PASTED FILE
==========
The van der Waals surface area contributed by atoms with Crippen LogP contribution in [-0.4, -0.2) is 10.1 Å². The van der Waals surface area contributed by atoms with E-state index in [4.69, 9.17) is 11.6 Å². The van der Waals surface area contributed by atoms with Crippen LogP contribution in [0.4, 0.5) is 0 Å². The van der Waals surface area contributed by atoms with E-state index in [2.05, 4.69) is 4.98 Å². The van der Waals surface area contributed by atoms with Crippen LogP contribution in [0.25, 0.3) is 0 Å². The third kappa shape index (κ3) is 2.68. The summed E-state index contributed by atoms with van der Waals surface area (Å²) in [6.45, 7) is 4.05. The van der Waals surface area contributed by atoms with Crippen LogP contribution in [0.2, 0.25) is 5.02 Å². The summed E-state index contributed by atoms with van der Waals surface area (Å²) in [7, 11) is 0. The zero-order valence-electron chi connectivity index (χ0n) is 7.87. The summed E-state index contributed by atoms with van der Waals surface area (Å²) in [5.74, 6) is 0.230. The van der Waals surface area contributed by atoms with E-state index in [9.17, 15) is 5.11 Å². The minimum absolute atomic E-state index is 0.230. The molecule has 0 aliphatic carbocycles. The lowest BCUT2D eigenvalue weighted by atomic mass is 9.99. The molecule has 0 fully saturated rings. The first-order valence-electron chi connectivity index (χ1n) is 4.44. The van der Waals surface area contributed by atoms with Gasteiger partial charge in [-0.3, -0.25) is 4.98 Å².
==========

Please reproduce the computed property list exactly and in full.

The van der Waals surface area contributed by atoms with Crippen LogP contribution in [-0.4, -0.2) is 10.1 Å². The van der Waals surface area contributed by atoms with E-state index in [4.69, 9.17) is 11.6 Å². The van der Waals surface area contributed by atoms with Crippen LogP contribution in [0.4, 0.5) is 0 Å². The van der Waals surface area contributed by atoms with E-state index in [2.05, 4.69) is 4.98 Å². The van der Waals surface area contributed by atoms with Crippen LogP contribution in [0.25, 0.3) is 0 Å². The third kappa shape index (κ3) is 2.68. The summed E-state index contributed by atoms with van der Waals surface area (Å²) in [6.45, 7) is 4.05. The van der Waals surface area contributed by atoms with Crippen LogP contribution in [0.2, 0.25) is 5.02 Å². The summed E-state index contributed by atoms with van der Waals surface area (Å²) in [7, 11) is 0. The zero-order valence-electron chi connectivity index (χ0n) is 7.87. The summed E-state index contributed by atoms with van der Waals surface area (Å²) in [5.74, 6) is 0.230. The van der Waals surface area contributed by atoms with E-state index in [9.17, 15) is 5.11 Å². The minimum absolute atomic E-state index is 0.230. The molecule has 0 aliphatic carbocycles. The lowest BCUT2D eigenvalue weighted by atomic mass is 9.99. The molecule has 0 fully saturated rings. The first-order valence-electron chi connectivity index (χ1n) is 4.44. The van der Waals surface area contributed by atoms with Gasteiger partial charge in [-0.3, -0.25) is 4.98 Å².